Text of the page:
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Former US CIA Chief Sees Assassination of Kim Jong Nam as Strategic Move

Kim Jong Nam, 45, died February 13 after allegedly being poisoned by two women at Malaysia’s Kuala Lumpur International Airport

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FILE - Acting CIA Director John McLaughlin appears before the Senate Armed Services Committee on Capitol Hill in Washington, Aug. 17, 2004, to discuss proposed reorganization of the intelligence community.

The motive for the assassination of the estranged half brother of North Korean leader Kim Jong Un appears to be an attempt to forestall any outside effort to install an alternative to the current leader, a former CIA acting director told VOA this week.

Kim Jong Nam, 45, died February 13 after allegedly being poisoned by two women at Malaysia’s Kuala Lumpur International Airport. The women smeared the VX nerve agent on Kim’s face, according to Malaysian police.

VX is a substance listed as a banned chemical weapon under the 1993 Chemical Weapons Convention.

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Kuala Lumpur police have arrested the women and one North Korean national, and are seeking seven other North Koreans, including a diplomat based in Kuala Lumpur, for questioning. While the police have not determined if Pyongyang was behind the assassination, Seoul accused the North Korean leader of ordering the killing of his half brother.

FILE - Kim Jong Nam, exiled half brother of North Korea's leader Kim Jong Un, gestures toward his face while talking to airport security and officials at Kuala Lumpur International Airport, Malaysia, in this image made Feb. 13, 2017, from Kuala Lumpur airport security cameras.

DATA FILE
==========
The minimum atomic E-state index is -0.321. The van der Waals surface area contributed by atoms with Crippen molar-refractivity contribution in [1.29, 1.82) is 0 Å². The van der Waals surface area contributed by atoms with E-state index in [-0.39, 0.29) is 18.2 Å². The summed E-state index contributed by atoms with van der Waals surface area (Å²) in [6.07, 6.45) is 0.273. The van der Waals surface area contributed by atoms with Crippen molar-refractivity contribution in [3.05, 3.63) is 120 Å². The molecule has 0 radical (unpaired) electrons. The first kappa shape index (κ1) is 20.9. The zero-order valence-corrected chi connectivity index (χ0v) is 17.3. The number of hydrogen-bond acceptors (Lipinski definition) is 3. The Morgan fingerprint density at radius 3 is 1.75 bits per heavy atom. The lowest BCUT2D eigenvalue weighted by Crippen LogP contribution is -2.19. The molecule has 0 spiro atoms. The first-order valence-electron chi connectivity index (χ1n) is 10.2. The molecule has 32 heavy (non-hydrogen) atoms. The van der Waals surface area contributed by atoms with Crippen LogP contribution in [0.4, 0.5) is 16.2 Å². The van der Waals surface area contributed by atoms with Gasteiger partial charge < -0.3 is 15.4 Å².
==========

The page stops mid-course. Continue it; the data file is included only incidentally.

FILE – Kim Jong Nam, exiled half brother of North Korea’s leader Kim Jong Un, gestures toward his face while talking to airport security and officials at Kuala Lumpur International Airport, Malaysia, in this image made Feb. 13, 2017, from Kuala Lumpur airport security cameras. VOA

In an interview with VOA, John McLaughlin, who served as acting director of Central Intelligence from July to September 2004 and as the deputy director of Central Intelligence from 2000 to 2004 under President George W. Bush, said North Korea is a likely perpetrator in Kim Jong Nam’s death, given the poison used to kill him.

“It’s very hard for someone not connected to a state entity to obtain the kind of poison that was apparently used,” the former CIA official said.

Potential threat to power

Once deemed heir apparent to his late father, Kim Jong Il, who ruled the country from 1994 to 2011, Kim Jong Nam lived in a de facto exile after falling out of favor with him. When asked what might have motivated the regime to order the killing, McLaughlin said: “The North Korean leadership wanted to make sure there is not an alternative readily available for Kim Jong Un.”